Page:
London Fashion Trends
From Camden Market to the high-end stores of Mayfair, London has long been at the core of the global fashion scene. This city has delivered iconic looks and groundbreaking styles that have reverberated across the UK and far beyond.
With a fashion history steeped in the innovative visions of designers like Mary Quant, who championed the miniskirt in the 1960s, and the punk aesthetic catalyzed by Vivienne Westwood in the 1970s, London’s fashion trends have consistently shaped and shaken up the worldwide landscape of style and couture.
London Trends You Can’t Ignore from Recent Years
Barbour Wax Jackets
Barbour wax jackets, introduced by J. Barbour & Sons in 1894, combined utility with style, their waterproof qualities appealing to sailors, fishermen, and the royal family. Designed to withstand the harsh British weather, these jackets have become iconic in rural and urban settings.
Burberry Trench Coat
The British luxury fashion house of Burberry is renowned for its iconic trench coat, which has a rich history dating back to decades. Originally designed by Thomas Burberry for military officers, the trench coat features a double-breasted front, wide lapels, a belt at the waist, and a characteristic check lining.
The design was practical for the demands of war, with D-rings that were purportedly used to hang grenades and the waterproof gabardine fabric to keep soldiers dry. Over time, this military garment evolved into a fashion staple, thanks to its versatile style and association with a refined British aesthetic.
Cable Knit Sweaters
Cable knit sweaters are a staple of the British wardrobe, their textured patterns offering both warmth and style inspired by the fishermen of the British Isles; these practical garments have been a cozy favorite for generations.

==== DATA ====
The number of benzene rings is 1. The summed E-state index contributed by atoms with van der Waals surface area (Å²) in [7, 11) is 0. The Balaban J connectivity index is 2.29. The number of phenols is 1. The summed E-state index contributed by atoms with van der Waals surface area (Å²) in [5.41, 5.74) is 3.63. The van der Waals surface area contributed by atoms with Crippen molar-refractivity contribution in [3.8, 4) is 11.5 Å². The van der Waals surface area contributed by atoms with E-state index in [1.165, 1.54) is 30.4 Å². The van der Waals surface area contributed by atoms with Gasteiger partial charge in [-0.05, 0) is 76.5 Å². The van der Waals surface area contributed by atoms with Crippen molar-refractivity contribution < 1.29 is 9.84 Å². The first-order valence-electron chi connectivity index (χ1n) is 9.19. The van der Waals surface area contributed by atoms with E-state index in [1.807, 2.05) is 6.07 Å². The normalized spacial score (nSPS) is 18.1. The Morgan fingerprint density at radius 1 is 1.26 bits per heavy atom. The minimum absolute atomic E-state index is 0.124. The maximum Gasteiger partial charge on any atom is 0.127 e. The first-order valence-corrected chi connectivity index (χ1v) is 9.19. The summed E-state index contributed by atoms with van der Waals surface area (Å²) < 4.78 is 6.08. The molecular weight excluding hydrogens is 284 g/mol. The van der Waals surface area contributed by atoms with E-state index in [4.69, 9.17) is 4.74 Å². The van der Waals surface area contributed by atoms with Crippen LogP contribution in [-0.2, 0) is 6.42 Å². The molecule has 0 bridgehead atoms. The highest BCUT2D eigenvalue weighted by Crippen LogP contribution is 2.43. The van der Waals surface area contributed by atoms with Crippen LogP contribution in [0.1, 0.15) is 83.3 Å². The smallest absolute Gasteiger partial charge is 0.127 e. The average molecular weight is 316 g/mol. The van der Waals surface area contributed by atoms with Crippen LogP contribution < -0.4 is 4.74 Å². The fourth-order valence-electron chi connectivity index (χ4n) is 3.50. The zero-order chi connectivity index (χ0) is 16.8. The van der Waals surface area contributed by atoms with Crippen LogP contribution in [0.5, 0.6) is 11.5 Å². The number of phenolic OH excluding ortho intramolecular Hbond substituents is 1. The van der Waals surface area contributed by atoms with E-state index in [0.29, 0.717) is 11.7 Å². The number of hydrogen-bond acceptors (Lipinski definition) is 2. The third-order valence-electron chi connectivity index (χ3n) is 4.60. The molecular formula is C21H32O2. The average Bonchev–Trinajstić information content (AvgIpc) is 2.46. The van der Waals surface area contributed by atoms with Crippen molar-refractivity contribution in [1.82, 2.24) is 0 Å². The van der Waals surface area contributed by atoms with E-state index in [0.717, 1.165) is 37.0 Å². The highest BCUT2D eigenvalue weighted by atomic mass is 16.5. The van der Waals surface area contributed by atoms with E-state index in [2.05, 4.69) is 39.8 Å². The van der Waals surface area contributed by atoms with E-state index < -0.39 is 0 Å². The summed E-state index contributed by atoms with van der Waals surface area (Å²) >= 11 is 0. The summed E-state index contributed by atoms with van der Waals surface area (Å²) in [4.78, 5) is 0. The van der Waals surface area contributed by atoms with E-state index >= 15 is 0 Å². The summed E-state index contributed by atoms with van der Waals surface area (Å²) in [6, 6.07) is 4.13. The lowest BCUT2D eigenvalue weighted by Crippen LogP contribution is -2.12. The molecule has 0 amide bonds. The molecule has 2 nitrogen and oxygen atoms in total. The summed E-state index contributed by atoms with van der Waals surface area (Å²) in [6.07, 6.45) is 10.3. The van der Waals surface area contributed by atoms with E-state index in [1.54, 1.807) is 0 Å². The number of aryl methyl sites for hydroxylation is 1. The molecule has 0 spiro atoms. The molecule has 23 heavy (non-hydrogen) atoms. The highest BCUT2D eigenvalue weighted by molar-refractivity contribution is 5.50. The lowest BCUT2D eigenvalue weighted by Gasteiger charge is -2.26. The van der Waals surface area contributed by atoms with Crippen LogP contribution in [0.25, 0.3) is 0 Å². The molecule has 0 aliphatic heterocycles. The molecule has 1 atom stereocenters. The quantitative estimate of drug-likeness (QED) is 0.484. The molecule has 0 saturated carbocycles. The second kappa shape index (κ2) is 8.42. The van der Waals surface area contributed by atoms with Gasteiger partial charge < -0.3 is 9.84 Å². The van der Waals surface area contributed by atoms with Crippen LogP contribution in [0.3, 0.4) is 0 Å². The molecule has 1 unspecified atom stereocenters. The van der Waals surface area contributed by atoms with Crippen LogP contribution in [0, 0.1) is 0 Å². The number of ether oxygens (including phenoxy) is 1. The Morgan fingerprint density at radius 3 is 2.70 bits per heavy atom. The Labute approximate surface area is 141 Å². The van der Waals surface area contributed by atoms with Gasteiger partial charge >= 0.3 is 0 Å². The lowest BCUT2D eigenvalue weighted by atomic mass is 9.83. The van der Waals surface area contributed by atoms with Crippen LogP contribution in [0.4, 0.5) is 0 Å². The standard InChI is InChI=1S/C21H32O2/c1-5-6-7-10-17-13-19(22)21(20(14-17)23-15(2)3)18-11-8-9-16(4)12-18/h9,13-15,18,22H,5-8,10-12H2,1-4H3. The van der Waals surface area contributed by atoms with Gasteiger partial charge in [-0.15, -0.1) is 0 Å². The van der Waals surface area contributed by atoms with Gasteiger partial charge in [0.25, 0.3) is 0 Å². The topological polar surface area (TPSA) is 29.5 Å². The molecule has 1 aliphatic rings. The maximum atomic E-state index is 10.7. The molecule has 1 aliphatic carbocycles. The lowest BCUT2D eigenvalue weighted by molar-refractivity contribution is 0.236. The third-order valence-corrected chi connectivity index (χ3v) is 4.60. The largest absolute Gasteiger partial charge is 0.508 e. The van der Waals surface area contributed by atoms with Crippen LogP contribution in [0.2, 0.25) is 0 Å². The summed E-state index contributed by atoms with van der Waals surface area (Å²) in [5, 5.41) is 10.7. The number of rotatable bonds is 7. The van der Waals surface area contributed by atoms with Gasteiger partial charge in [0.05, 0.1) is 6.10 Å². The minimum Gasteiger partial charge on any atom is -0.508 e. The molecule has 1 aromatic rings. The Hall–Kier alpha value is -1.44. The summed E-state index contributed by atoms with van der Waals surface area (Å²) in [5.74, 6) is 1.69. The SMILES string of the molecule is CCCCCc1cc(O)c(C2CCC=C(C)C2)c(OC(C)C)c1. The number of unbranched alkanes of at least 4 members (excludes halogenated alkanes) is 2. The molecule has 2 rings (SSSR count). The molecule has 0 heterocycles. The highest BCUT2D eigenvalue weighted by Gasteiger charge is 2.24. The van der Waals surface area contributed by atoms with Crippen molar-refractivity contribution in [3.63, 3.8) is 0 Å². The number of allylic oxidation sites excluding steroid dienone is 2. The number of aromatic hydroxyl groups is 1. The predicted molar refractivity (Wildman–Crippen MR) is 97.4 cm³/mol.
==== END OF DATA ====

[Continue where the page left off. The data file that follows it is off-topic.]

London casual wear is a mix of comfort, style, and individual expression, influenced by the city’s diverse culture and fashion-forward thinking. With a fashion scene that stretches from the edgy streets of East London to the more refined areas like Chelsea, casual wear in London can vary widely. It often includes a blend of timeless British pieces like a jumper or cardigan paired with well-fitted jeans, or with streetwear graphic tees, hoodies, and trainers, anything practical for the city’s often unpredictable weather.
Footwear like Chelsea boots represent quintessential elements of British fashion. Chelsea boots, characterized by elastic side panels and a pull-on loop, gained popularity in the 1960s as part of the mod scene in London. They owe their name to the city’s bohemian Chelsea neighborhood.
Vintage sportswear piece, the cricket sweater with its distinctive V-neck and striped trim, emerged from the genteel world of cricket in the 19th century and has since enjoyed broader appeal as a stylish, preppy garment.
Crop tops have had their moments in UK fashion, cycling back into prominence throughout various decades, most notably during the 1980s with the rise of fitness culture and again in the mid-1990s to early 2000s with the influence of pop stars and girl groups. Today, they embody the spirit of youth culture.
Doc Martens Boots
Doc Martens boots, an emblematic feature of UK style, trace their origins to the 1940s. Initially designed as a work boot, their comfort and durability soon caught the attention of various subcultures, becoming a symbol of rebellion and non-conformity.
The London fashion scene has long been celebrated for its style, and this is reflected in the array of dress trends that emerge from the city’s designers and streets. This includes Sculptural dresses, often characterized by its innovative fabric manipulation and details that push the boundaries of traditional dressmaking. Historically, designers such as Alexander McQueen and Hussein Chalayan have been instrumental in pioneering this trend.
On the other side of the sartorial spectrum is the wrap dress, a staple in many wardrobes that has also enjoyed periods of heightened popularity in London. The wrap dress is celebrated for its flattering fit and versatility, with a history dating back to the 1930s. However, it was Diane von Fürstenberg in the 1970s who truly cemented the wrap dress’s place in fashion history with her iconic designs.